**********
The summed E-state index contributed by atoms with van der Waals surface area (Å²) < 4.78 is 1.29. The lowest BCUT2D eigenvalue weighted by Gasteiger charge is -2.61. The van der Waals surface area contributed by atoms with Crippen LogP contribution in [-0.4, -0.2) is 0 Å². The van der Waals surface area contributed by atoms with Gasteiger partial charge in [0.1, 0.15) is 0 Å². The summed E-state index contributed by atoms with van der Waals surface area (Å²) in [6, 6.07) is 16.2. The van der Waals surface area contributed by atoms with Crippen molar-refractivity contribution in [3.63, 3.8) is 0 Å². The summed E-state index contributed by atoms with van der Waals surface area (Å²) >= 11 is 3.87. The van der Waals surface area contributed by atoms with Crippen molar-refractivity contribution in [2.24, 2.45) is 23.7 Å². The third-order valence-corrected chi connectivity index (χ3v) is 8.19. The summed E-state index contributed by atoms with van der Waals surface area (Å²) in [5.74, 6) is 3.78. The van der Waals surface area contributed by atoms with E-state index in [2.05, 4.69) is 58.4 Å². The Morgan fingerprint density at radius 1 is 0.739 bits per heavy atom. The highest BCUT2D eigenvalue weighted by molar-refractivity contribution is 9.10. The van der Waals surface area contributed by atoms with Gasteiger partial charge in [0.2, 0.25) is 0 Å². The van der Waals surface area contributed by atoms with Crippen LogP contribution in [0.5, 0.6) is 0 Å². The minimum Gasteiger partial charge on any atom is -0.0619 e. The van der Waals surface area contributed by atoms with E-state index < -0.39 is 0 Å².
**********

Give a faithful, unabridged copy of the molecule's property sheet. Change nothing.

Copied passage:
The summed E-state index contributed by atoms with van der Waals surface area (Å²) < 4.78 is 1.29. The lowest BCUT2D eigenvalue weighted by Gasteiger charge is -2.61. The van der Waals surface area contributed by atoms with Crippen LogP contribution in [-0.4, -0.2) is 0 Å². The van der Waals surface area contributed by atoms with Gasteiger partial charge in [0.1, 0.15) is 0 Å². The summed E-state index contributed by atoms with van der Waals surface area (Å²) in [6, 6.07) is 16.2. The van der Waals surface area contributed by atoms with Crippen molar-refractivity contribution in [3.63, 3.8) is 0 Å². The summed E-state index contributed by atoms with van der Waals surface area (Å²) >= 11 is 3.87. The van der Waals surface area contributed by atoms with Crippen molar-refractivity contribution in [2.24, 2.45) is 23.7 Å². The third-order valence-corrected chi connectivity index (χ3v) is 8.19. The summed E-state index contributed by atoms with van der Waals surface area (Å²) in [5.74, 6) is 3.78. The van der Waals surface area contributed by atoms with E-state index in [2.05, 4.69) is 58.4 Å². The Morgan fingerprint density at radius 1 is 0.739 bits per heavy atom. The highest BCUT2D eigenvalue weighted by molar-refractivity contribution is 9.10. The van der Waals surface area contributed by atoms with Gasteiger partial charge in [0.2, 0.25) is 0 Å². The van der Waals surface area contributed by atoms with Crippen LogP contribution in [0.5, 0.6) is 0 Å². The minimum Gasteiger partial charge on any atom is -0.0619 e. The van der Waals surface area contributed by atoms with E-state index < -0.39 is 0 Å².